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Monday, March 26, 2001

Pruning key to a successful harvest

Sabine Goerke-Shrode

Tedious work results in healthy orchards

Spring has finally arrived. Seeing all the fruit trees in bloom once again is truly one of the wonderful advantages of living in Solano County. My personal favorites are the peach and nectarine trees with their pink blossoms. Together with the yellow mustard growing underneath and a deep blue sky above, I always think of an impressionist painting.

For the farmer, though, early springtime does not just mean lovely blossoms, but a lot of maintenance and care to keep the orchards healthy and profitable.

During the late winter months and well into early spring, all the trees have to be pruned. Old wood is trimmed away on trees that produce only on new wood. Crossed or damaged branches are cut out and the whole tree is shaped to allow maximum sunlight to reach the fruit. This will also give easy access for the fruit pickers and their machinery at harvest time.

Pruning is critical to keeping healthy trees and to produce a profitable crop. But, as Suisun Valley farmer Roy Mason attested: “Pruning is a very monotonous job. You get out there in the wintertime early in the morning when it’s real, real cold and the wind is blowing. It’s a long day.”

Burning the cut branches was and still is a hard job, but it offers some benefits. “Our chore during the Christmas vacation,” remembered Vacaville resident John Vasquez of his childhood, “was to pick brush after they pruned the apricots and all the plum trees. It’s cold and wet. The only time you warm up is when you throw your brush on the fire.”

Those brush fires warm cold hands, too. Nira Fong Wong of Suisun Valley remembered a few pleasant moments. “It would be so cold sometimes. My oldest sister used to bring potatoes and throw them in the ashes to cook. When they were cooked, we used to eat them and they were nice and warm. We also used to roast marshmallows.”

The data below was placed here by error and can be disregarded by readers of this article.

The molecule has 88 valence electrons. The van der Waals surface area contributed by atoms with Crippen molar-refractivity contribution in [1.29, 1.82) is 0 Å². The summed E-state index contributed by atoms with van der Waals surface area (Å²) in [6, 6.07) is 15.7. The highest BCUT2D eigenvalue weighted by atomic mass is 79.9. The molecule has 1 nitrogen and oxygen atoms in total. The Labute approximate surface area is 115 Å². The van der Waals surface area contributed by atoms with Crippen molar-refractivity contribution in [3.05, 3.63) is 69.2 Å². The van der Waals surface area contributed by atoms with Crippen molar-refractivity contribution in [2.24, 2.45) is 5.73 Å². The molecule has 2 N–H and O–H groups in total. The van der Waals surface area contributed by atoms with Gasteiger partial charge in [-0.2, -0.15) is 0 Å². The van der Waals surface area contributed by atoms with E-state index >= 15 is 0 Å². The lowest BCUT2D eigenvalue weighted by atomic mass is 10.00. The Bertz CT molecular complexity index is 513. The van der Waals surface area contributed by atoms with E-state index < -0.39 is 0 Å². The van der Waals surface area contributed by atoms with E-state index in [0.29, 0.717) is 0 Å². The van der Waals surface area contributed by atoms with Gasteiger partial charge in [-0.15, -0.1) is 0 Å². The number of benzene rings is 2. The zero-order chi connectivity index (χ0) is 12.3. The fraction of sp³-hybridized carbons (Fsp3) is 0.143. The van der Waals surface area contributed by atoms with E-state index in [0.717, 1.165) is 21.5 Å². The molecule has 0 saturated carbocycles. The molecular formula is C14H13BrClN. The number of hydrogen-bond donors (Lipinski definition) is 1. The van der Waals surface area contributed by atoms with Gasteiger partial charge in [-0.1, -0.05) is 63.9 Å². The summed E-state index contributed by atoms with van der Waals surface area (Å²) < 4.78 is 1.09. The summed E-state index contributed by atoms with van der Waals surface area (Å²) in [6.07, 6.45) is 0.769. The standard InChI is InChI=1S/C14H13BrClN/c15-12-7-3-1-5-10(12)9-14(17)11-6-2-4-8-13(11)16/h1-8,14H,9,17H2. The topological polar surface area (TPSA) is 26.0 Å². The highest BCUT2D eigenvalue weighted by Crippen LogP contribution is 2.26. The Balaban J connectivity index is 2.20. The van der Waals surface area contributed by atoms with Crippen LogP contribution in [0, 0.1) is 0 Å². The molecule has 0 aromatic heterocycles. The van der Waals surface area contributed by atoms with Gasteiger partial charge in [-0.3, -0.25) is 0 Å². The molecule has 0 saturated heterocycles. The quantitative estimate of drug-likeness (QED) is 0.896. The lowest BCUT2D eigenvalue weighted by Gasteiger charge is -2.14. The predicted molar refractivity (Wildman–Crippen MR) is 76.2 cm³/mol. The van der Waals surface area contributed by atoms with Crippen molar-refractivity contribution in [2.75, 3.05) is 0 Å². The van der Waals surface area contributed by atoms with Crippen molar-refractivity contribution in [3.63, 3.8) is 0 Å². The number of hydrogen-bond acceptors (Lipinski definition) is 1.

Pruning is an art form in itself and good pruners have always been sought after. Depending on how the wood is trimmed away, the pruner can influence the size of the fruit as well as the amount the tree will produce. Different trees need to be pruned differently; water, soil, and wind all influence how a tree needs to be shaped. A good pruner can visualize in his mind how the tree will look a few years down the road and how today’s cuts will influence the way the tree will grow and produce.

Some trees, such as prunes, do not produce an even-sized crop each year. Rather, they produce a heavy crop one year and a light one the following year. With proper pruning, either result can mean a profit for the farmer, explained Frank Buss. “You prune the tree so, hopefully, there won’t be too many of those little prunes when you have a heavy crop. With the lighter crop, you get a lot of nicer-sized ones. The larger prunes you get more money for. The large ones average probably 30 to the pound. The ones after 100 to the pound, you’re kind of trading dollars. Anything beyond that, they sometimes go for animal feed.”